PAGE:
Jerry was an extremely tasteful guitar player, and that's part of why the Grateful Dead worked. With all those instruments improvising at once, it can be very easy to overplay. Jerry's playing in that context is I think what leads some people to consider his work simplistic. What you hear him doing is listening and playing to the music, not showing off.

But sometimes he does get a chance to show off. In some of the more traditional song structures, he could rip a mean blues-grass lead line as well as anyone. And of course (outside of the context of your question) there's his acoustic work with David Grisman in which you hear Jerry explore a wider harmonic context than with the Dead.

And there are some technical points to make about his guitar playing. He had a readily identifiable tone (not all great guitarists do). He had some unique approaches to the fretboard as well (like those tiny slides down the high notes).

And his favorite scale was D Dorian.
posted by abc123xyzinfinity at 12:26 PM on January 20, 2010 [2 favorites]


This guitar player believes that there is no such thing as "objectively" good in guitar playing.

I do like Garcia though. I like listening to him. Especially the early dead up to '73. I'm crazy electic though and it isn't everyone's cup of tea. I think I'm one of the few who can like Yo La Tengo, Godspeed You! Black Emperor, The Grateful Dead and Bon Iver all at the same time. Today, I've been listening to Death.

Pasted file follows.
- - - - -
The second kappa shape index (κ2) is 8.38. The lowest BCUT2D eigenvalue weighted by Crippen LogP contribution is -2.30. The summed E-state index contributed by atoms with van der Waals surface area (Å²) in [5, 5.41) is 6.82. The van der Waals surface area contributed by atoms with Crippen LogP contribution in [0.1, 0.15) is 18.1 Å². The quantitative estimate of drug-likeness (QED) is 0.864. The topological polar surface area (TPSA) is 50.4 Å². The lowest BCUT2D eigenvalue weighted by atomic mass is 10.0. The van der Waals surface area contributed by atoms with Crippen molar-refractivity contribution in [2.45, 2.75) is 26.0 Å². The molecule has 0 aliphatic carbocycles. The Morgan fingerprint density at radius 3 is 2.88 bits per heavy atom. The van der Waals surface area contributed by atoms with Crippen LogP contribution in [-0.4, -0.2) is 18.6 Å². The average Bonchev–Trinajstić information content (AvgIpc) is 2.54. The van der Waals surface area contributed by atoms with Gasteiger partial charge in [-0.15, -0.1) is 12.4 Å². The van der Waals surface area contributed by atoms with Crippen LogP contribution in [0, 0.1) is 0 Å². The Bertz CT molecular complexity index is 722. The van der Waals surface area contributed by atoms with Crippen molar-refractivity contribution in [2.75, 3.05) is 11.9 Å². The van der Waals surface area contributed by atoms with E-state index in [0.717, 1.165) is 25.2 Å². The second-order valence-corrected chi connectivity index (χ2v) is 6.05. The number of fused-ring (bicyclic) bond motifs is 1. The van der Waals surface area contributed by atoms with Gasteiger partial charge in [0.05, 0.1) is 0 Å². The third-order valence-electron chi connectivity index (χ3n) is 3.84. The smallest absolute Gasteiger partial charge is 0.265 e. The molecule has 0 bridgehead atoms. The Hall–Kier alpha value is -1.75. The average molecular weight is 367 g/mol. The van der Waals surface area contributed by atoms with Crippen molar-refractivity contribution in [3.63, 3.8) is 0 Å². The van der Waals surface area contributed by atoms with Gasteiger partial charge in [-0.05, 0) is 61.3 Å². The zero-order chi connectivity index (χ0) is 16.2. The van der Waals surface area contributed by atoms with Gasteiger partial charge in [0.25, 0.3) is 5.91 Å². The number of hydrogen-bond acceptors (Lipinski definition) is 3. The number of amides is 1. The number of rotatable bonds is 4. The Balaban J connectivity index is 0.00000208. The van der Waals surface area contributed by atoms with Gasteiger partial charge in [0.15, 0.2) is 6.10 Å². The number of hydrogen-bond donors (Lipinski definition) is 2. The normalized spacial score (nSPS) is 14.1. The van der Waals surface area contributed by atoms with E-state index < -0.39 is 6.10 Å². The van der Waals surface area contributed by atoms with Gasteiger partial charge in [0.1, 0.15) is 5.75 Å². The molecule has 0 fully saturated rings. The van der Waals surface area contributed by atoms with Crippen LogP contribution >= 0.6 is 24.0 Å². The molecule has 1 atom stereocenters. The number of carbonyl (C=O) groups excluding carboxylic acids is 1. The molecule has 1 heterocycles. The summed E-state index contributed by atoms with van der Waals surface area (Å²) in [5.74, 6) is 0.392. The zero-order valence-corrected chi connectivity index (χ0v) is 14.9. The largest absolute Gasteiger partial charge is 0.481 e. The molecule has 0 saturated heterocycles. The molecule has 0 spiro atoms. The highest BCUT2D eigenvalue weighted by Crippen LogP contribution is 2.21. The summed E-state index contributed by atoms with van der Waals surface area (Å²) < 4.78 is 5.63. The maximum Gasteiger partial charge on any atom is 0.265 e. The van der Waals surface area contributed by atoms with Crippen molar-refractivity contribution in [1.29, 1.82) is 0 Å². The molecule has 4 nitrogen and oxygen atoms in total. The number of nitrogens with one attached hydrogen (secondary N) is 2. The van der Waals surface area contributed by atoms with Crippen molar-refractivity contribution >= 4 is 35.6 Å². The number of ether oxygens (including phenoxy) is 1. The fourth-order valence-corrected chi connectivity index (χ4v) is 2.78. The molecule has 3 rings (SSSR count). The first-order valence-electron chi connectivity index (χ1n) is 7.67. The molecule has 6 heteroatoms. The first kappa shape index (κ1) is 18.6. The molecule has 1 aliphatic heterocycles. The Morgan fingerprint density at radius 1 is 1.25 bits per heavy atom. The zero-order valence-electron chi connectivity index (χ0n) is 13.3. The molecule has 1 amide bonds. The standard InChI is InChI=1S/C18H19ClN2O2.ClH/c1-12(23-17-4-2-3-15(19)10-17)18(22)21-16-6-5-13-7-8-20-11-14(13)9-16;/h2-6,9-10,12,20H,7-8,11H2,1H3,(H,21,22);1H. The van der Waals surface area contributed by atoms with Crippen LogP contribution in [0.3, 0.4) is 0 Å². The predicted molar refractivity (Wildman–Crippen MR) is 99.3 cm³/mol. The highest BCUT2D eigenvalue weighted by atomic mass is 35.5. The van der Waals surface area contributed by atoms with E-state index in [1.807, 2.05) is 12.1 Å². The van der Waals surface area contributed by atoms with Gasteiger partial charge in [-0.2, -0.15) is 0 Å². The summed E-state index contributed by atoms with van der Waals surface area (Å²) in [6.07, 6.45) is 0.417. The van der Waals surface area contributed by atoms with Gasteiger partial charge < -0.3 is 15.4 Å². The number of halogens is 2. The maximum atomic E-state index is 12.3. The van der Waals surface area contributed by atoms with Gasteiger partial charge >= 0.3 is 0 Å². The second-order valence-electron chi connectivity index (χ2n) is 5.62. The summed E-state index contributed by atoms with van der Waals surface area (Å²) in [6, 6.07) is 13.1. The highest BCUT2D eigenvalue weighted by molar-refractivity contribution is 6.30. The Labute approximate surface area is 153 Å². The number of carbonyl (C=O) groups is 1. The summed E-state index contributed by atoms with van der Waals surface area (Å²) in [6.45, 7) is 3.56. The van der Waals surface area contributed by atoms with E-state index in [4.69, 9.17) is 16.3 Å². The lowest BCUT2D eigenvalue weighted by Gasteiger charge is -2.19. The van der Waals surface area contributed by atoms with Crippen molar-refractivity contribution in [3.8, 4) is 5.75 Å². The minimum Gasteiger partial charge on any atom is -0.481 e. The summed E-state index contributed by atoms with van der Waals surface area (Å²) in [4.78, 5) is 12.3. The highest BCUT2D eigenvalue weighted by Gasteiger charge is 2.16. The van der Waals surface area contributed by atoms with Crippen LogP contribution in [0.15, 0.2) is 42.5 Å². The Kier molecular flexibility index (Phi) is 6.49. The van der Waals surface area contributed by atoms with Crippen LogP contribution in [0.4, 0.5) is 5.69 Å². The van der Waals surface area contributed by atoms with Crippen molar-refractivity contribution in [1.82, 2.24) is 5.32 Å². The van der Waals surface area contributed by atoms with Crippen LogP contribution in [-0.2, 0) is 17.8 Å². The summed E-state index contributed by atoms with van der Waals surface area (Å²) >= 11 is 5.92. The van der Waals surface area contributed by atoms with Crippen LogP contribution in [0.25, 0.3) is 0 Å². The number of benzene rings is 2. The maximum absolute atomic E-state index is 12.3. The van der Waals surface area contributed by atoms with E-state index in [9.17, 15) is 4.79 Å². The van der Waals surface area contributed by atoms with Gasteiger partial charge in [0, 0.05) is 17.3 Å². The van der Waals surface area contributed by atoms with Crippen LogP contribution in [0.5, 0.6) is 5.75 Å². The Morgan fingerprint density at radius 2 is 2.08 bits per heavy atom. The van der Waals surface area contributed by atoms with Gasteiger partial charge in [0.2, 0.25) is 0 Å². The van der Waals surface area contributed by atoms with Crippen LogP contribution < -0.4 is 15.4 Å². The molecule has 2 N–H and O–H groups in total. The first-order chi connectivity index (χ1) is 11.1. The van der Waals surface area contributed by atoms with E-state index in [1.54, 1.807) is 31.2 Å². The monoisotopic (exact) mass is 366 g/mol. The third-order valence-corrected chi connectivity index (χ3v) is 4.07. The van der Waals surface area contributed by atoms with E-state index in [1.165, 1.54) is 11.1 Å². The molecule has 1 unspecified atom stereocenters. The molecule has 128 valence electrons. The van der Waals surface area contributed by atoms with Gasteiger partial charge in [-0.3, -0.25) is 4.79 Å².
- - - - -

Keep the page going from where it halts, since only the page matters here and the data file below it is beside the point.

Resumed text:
posted by Ironmouth at 12:35 PM on January 20, 2010 [1 favorite]


I can't hold that against him since good guitarists don't constantly play at their maximum level of technical proficiency.

Indeed, it is the sign of a highly skilled, but poor guitarist. Wankery abounds. This is why I dislike Eric Clapton.
posted by Ironmouth at 12:37 PM on January 20, 2010 [1 favorite]


As a potentially useless thought experiment, I would propose that none of the guitarists The World Famous mentions could have played in The Dead like Jerry did

Meh. None of them could have played in The Sex Pistols like Steve Jones did, either. That doesn't mean Steve Jones was particularly good.

(Note: Steve Jones has improved since then.)

Jerry was an extremely tasteful guitar player, and that's part of why the Grateful Dead worked. With all those instruments improvising at once, it can be very easy to overplay. Jerry's playing in that context is I think what leads some people to consider his work simplistic. What you hear him doing is listening and playing to the music, not showing off.